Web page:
Volcano – when the Earth has had enough

A short story about volcanoes inspired by a past career in Earth Science and Ecology, and this Scientific American article.

Karen sipped her tea thoughtfully. “So, how long have you been living here now?”

I thought back. “Well, it must be five years.” 

My wife Gina disagreed. “No, John. It has to be six, because I remember that it first started when Annie was two. It was her birthday.”

“What was it like, being the first to see it? The discoverer?”

Gina glanced at me thoughtfully. We had tried to avoid the subject.

“I didn’t think too much of it to begin with. I remember that I was digging in the garden. It was a fine spring day; frosty and crisp. Surrey used to look really fantastic at that time of year. I shoved the spade into the ground with my foot and broke the soil, and then I noticed that the earth was steaming. I pulled off my glove – the ground felt quite warm to the touch. I dug deeper, out of curiosity more than anything else. It wasn’t only steam coming out. It was more like yellow smoke, and it smelt like rotten eggs. I could see the gas was coming out of a tiny crack in the earth.”

“Wow, what did you do?” she asked.

Gina ruffled my hair. “He came into the house cursing the local council. He was convinced that the house had been built on a landfill site. We’d only been in the house a few weeks and John had been waiting for something to complain about.”

“That’s unfair.” We laughed, because it was exactly what I had done.

“It wasn’t exactly like that, Karen. But I did phone the council the next day and someone eventually came around. They stood around it, dug deeper, and finally put a plank over the hole then left. We didn’t hear any more about it for a few weeks, until the water company came around. They poked about some more, and dug a much bigger hole. The bloke who was digging actually passed out and we had to call an ambulance.”

Gina took over the story. “So we were left with this big hole with red tape fencing it off, and yellow smoke was rising out of it high into the air. The local newspaper did an article on it too. Then we got an official notice to keep our windows closed and not to allow anyone in the garden. John had a brainwave and he called the university in Guildford and finally a Doctor James came round. She took soil and gas samples away. When she called us we couldn’t believe it.”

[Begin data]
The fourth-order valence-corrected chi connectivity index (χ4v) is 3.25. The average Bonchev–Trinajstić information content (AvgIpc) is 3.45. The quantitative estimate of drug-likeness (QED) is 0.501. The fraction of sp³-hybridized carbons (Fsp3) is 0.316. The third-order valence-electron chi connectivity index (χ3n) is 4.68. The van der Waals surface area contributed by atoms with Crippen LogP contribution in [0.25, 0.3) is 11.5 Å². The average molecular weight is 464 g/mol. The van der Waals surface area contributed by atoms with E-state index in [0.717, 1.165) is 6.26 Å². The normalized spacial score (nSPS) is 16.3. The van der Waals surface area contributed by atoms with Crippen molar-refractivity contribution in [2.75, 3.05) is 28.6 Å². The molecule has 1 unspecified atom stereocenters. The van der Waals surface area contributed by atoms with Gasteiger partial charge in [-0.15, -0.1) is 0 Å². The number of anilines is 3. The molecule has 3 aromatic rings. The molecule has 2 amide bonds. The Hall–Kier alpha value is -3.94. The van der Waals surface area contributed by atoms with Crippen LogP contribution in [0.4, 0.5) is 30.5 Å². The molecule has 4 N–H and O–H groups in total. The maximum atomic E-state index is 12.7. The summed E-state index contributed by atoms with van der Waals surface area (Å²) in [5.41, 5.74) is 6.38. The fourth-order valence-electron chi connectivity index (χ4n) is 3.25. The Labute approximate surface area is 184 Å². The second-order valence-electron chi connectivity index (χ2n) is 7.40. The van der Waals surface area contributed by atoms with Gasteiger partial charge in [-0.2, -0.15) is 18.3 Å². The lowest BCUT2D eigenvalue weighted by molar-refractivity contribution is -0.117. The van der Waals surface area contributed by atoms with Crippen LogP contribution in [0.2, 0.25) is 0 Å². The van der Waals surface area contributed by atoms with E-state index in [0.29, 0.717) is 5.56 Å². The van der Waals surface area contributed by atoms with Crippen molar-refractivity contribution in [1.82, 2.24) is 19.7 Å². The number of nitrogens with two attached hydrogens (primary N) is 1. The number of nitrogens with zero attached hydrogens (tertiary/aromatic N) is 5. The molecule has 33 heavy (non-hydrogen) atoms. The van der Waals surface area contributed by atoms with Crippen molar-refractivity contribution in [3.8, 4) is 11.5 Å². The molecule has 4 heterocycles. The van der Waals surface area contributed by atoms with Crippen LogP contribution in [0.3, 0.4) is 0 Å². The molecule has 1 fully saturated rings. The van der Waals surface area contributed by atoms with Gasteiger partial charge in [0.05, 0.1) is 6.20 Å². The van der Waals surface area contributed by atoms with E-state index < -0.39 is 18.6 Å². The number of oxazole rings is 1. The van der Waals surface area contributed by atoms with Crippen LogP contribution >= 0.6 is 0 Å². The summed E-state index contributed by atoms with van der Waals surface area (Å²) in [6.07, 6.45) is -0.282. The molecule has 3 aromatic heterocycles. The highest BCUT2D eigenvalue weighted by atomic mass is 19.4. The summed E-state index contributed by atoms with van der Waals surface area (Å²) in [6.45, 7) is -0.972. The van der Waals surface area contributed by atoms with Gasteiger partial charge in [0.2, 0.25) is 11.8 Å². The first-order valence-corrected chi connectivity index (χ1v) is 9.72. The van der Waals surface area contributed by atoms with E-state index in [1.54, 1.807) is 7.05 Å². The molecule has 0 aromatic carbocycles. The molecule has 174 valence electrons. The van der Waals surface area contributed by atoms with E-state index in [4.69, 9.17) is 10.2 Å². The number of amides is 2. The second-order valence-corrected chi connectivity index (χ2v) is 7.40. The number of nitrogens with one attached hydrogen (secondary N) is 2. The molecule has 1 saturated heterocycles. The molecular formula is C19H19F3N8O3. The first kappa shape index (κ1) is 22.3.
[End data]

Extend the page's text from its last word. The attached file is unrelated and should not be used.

We were sitting around the patio table enjoying the warm summer night, and the story we were unfolding seemed impossible to believe even now.  I lit the candles to keep the mosquitoes away and opened a bottle of wine.  Karen drew her cardigan around her thin shoulders. “Well, don’t stop there. What happened next?”

Gina continued, “John and I did as we were told, and after a few weeks we almost forgot about the yellow smoke, apart from the smell. It made my throat sore.”

“Yes, Gina was busy with the baby and I went back to work.  I can’t remember how long it was until the ash started. First, the smoke turned a grey colour and then, little flakes of soot started to float away in the wind. I could see them rising up in the smoke and they came down all over the place. After a month, there was a pile of ash around the hole shaped like a cone, about a metre high to start with. Then the newspapers got interested and we were on television. Did you see us?”

Karen shook her head. “That must have been exciting.”

“It was bloody awful. It was raining and they trampled wet ash throughout the house. We were interviewed endlessly standing in front of the ash-cone, coughing with the fumes. Of course, once the story went out we were inundated with callers, cranks and geologists from all over the world.”

At the time Gina and I had been broken-hearted to leave our first real home together but glad to take the baby away from the danger. Needless to say, no one would buy the house. The ash-cone grew until it filled the garden, and it became hotter, too. Not just the ash-cone, but the whole neighbourhood. Even the floor in the house seemed to be warm and the windows were always steaming up. One day, our neighbour’s garden shed caught fire and we reckoned another ash-cone must be starting beneath it.

“Where did you go when you left the house?” Karen asked, as I refilled her glass.

“We stayed with Gina’s parents, in Reading. But I went back to salvage as much as possible. By that time, the rest of the neighbourhood had been evacuated as well, and people for maybe a mile around had their houses up for sale but no hope of selling. The whole of Woking was affected and right bang in the middle, the ash-cone was squatting. Did you see the aerial photo in the Times?”

Karen nodded. “Of course; a grey hill, bigger than houses and a circle of white around it.”

“Did you read about our house burning down?” I asked.

Karen shook her head.

“It wasn’t just our house, John. The whole area started to burn,” added Gina. “The ash started to get very hot, you see. At night, it looked like a firework and the whole area had to be fenced off. It could be seen from miles around and a television company even installed a webcam.”

In fact it got a lot worse than that. Woking became a ghost town and most of the people lost everything, because insurance companies would not pay out. A well-known and charismatic geologist from Southampton University seemed to appear on every programme, and he was the first to state openly that it was a volcano. It would carry on growing quietly until the magma followed the gases up the crevices to the surface. A significant number of scientists had denied the possibility of the phenomenon occurring so quickly and looked for other explanations, until the connection was made to global warming. The shell of the Earth was being distorted by the sudden melting of millions of tons of ice at the poles, fracturing the old fault lines, setting off something called a magma plume. For many environmentalists, the earthquakes and volcanic eruptions represented a cry of rage from Mother Earth.  Bus loads of new age travellers started to arrive, and the ash-cone became an icon of the Earth’s last warning to humankind.

“How about you, Karen? Where do you come from?” Gina asked.